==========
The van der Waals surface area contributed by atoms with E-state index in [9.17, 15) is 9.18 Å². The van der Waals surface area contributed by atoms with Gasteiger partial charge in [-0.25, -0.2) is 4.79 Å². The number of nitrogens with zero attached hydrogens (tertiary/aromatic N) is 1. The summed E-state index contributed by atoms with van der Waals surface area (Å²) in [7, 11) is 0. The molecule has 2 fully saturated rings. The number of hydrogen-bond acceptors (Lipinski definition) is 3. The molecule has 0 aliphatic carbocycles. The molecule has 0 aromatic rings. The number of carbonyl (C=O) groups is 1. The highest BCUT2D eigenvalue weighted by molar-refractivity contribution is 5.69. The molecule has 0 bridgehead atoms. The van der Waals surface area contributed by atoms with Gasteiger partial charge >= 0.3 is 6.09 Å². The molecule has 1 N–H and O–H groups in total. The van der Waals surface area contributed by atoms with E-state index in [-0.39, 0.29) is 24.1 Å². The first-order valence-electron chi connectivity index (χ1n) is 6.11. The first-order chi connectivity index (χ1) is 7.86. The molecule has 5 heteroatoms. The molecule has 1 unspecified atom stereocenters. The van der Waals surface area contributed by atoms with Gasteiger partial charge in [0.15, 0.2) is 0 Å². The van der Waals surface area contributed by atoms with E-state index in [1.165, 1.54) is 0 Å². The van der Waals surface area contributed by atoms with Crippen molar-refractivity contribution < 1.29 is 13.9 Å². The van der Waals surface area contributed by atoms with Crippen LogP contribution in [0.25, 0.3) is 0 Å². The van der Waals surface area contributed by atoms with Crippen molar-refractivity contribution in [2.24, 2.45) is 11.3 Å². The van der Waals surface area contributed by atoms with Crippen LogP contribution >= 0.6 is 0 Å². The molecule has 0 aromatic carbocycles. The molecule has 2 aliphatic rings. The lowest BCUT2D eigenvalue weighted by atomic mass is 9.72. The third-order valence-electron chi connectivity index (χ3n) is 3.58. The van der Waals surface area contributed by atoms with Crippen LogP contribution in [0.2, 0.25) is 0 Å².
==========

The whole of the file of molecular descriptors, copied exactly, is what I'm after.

The van der Waals surface area contributed by atoms with E-state index in [9.17, 15) is 9.18 Å². The van der Waals surface area contributed by atoms with Gasteiger partial charge in [-0.25, -0.2) is 4.79 Å². The number of nitrogens with zero attached hydrogens (tertiary/aromatic N) is 1. The summed E-state index contributed by atoms with van der Waals surface area (Å²) in [7, 11) is 0. The molecule has 2 fully saturated rings. The number of hydrogen-bond acceptors (Lipinski definition) is 3. The molecule has 0 aliphatic carbocycles. The molecule has 0 aromatic rings. The number of carbonyl (C=O) groups is 1. The highest BCUT2D eigenvalue weighted by molar-refractivity contribution is 5.69. The molecule has 0 bridgehead atoms. The van der Waals surface area contributed by atoms with Gasteiger partial charge >= 0.3 is 6.09 Å². The molecule has 1 N–H and O–H groups in total. The van der Waals surface area contributed by atoms with E-state index in [-0.39, 0.29) is 24.1 Å². The first-order valence-electron chi connectivity index (χ1n) is 6.11. The first-order chi connectivity index (χ1) is 7.86. The molecule has 5 heteroatoms. The molecule has 1 unspecified atom stereocenters. The van der Waals surface area contributed by atoms with Gasteiger partial charge in [0.15, 0.2) is 0 Å². The van der Waals surface area contributed by atoms with E-state index in [1.165, 1.54) is 0 Å². The van der Waals surface area contributed by atoms with Crippen molar-refractivity contribution < 1.29 is 13.9 Å². The van der Waals surface area contributed by atoms with Crippen LogP contribution in [0.25, 0.3) is 0 Å². The van der Waals surface area contributed by atoms with Crippen molar-refractivity contribution in [2.24, 2.45) is 11.3 Å². The van der Waals surface area contributed by atoms with Crippen LogP contribution >= 0.6 is 0 Å². The molecule has 0 aromatic carbocycles. The molecule has 2 aliphatic rings. The lowest BCUT2D eigenvalue weighted by atomic mass is 9.72. The third-order valence-electron chi connectivity index (χ3n) is 3.58. The van der Waals surface area contributed by atoms with Crippen LogP contribution in [0.2, 0.25) is 0 Å².